Parliament

Gordon Campbell | Parliament TV | Parliament Today | Video | Questions Of the Day | Search

 

Seclusion in schools to be made illegal

Hon Hekia Parata

Minister of Education
3 November 2016 Media Statement
Seclusion in schools to be made illegal

Education Minister Hekia Parata has today announced that she is proposing to make the use of seclusion in schools illegal.

The Ministry of Education is also releasing guidance developed by an Advisory Group so that all schools can have a clear understanding of what is modern practice for dealing with challenging behaviour.

“The vast majority of schools have good practices in place for managing the challenging behaviour of a small number of students in a safe and inclusive way,” says Ms Parata. “I appreciate this can be very difficult. But in today’s world there is no situation where it is acceptable for seclusion to be used in schools or early childhood education services, so I want to make that clear in the law.”

Ms Parata will invite the Select Committee to consider a Supplementary Order Paper to the Education (Update) Amendment Bill that would prohibit seclusion in schools and early childhood education (ECE) services in a similar way to section 139A of the Education Act 1989 that prohibits corporal punishment. Select Committee consideration provides the opportunity for broad public consultation if that is what the Committee decides.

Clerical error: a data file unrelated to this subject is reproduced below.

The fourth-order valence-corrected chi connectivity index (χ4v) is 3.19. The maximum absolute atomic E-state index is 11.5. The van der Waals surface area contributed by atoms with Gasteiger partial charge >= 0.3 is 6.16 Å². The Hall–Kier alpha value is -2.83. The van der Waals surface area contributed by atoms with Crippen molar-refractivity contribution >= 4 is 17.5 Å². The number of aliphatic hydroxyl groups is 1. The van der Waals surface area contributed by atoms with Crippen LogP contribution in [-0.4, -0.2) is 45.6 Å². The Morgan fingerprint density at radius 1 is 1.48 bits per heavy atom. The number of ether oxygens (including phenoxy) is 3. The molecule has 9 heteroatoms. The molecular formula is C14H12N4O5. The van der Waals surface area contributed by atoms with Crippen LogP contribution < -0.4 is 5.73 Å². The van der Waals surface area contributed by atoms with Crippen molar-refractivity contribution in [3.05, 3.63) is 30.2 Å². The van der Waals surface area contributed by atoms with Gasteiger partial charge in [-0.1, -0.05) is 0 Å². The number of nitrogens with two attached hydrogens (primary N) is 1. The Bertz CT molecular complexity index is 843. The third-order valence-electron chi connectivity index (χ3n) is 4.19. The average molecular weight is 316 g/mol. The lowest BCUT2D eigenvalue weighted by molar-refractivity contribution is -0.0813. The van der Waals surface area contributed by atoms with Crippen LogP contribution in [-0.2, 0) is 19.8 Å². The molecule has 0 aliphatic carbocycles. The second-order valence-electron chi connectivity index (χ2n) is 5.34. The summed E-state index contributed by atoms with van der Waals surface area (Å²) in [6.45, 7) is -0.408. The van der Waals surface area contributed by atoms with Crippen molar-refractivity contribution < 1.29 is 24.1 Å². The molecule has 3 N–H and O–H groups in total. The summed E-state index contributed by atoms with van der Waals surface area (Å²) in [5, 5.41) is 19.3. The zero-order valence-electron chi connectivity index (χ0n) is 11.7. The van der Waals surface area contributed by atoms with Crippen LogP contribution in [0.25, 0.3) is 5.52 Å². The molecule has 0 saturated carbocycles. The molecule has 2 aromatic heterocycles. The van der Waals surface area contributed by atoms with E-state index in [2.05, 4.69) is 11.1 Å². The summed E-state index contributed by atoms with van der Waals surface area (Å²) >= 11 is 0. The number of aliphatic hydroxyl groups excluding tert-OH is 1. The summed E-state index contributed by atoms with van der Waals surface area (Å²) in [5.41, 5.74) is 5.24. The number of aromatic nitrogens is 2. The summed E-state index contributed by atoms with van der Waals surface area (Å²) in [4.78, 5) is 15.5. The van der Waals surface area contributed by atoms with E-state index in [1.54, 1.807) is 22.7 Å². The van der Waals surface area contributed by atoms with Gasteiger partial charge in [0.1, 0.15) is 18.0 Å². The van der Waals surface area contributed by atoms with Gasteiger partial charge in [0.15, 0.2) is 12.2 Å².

Ms Parata’s proposal will make it illegal for schools and ECE services to use seclusion, which is defined as the practice of a student being involuntarily placed alone in a room at any time or for any duration, from which they cannot freely exit or believe they cannot freely exit. Seclusion in the form of solitary confinement is already prohibited under early childhood regulations. The proposed legislation will include ECE services to ensure consistency across the education sector.



“It’s important to note that seclusion is not the same as ‘time out’, where a student voluntarily takes themselves to an agreed space or unlocked room, like a sensory room, to calm down; or when a teacher prompts a disruptive student to work in another space,” says Ms Parata.

“The Secretary of Education has today sent a letter to all schools to make our expectation clear that no school should be using seclusion.